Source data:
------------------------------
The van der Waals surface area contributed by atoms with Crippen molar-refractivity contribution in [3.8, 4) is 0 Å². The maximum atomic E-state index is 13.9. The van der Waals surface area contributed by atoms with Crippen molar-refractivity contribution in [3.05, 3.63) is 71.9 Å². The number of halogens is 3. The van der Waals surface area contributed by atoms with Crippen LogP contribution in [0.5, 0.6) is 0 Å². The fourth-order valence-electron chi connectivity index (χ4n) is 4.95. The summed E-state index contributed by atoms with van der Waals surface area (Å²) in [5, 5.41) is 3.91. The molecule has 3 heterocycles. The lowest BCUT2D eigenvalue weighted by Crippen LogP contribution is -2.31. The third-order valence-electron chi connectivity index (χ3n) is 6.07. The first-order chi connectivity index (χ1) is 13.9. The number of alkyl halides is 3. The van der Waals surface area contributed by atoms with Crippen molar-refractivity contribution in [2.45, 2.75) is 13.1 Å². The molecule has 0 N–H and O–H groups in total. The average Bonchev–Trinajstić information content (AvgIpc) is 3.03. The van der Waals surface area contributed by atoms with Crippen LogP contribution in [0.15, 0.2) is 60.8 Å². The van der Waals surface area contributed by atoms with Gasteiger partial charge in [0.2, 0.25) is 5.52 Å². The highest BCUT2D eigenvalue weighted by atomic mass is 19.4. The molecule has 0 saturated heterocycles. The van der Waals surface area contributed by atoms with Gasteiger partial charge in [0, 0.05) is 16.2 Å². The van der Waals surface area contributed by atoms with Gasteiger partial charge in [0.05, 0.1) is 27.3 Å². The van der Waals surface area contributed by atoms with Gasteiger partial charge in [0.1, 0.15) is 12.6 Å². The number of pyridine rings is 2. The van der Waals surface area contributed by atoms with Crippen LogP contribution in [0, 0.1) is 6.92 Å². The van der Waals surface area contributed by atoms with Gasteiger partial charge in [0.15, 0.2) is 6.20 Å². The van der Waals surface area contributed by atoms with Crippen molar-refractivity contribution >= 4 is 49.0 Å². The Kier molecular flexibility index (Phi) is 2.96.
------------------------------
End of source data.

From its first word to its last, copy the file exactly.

The van der Waals surface area contributed by atoms with Crippen molar-refractivity contribution in [3.8, 4) is 0 Å². The maximum atomic E-state index is 13.9. The van der Waals surface area contributed by atoms with Crippen molar-refractivity contribution in [3.05, 3.63) is 71.9 Å². The number of halogens is 3. The van der Waals surface area contributed by atoms with Crippen LogP contribution in [0.5, 0.6) is 0 Å². The fourth-order valence-electron chi connectivity index (χ4n) is 4.95. The summed E-state index contributed by atoms with van der Waals surface area (Å²) in [5, 5.41) is 3.91. The molecule has 3 heterocycles. The lowest BCUT2D eigenvalue weighted by Crippen LogP contribution is -2.31. The third-order valence-electron chi connectivity index (χ3n) is 6.07. The first-order chi connectivity index (χ1) is 13.9. The number of alkyl halides is 3. The van der Waals surface area contributed by atoms with Crippen molar-refractivity contribution in [2.45, 2.75) is 13.1 Å². The molecule has 0 N–H and O–H groups in total. The average Bonchev–Trinajstić information content (AvgIpc) is 3.03. The van der Waals surface area contributed by atoms with Crippen LogP contribution in [0.15, 0.2) is 60.8 Å². The van der Waals surface area contributed by atoms with Gasteiger partial charge in [0.2, 0.25) is 5.52 Å². The highest BCUT2D eigenvalue weighted by atomic mass is 19.4. The molecule has 0 saturated heterocycles. The van der Waals surface area contributed by atoms with Gasteiger partial charge in [0, 0.05) is 16.2 Å². The van der Waals surface area contributed by atoms with Gasteiger partial charge in [0.05, 0.1) is 27.3 Å². The van der Waals surface area contributed by atoms with Gasteiger partial charge in [0.1, 0.15) is 12.6 Å². The number of pyridine rings is 2. The van der Waals surface area contributed by atoms with Crippen LogP contribution in [0, 0.1) is 6.92 Å². The van der Waals surface area contributed by atoms with Gasteiger partial charge in [0.15, 0.2) is 6.20 Å². The van der Waals surface area contributed by atoms with Crippen molar-refractivity contribution >= 4 is 49.0 Å². The Kier molecular flexibility index (Phi) is 2.96.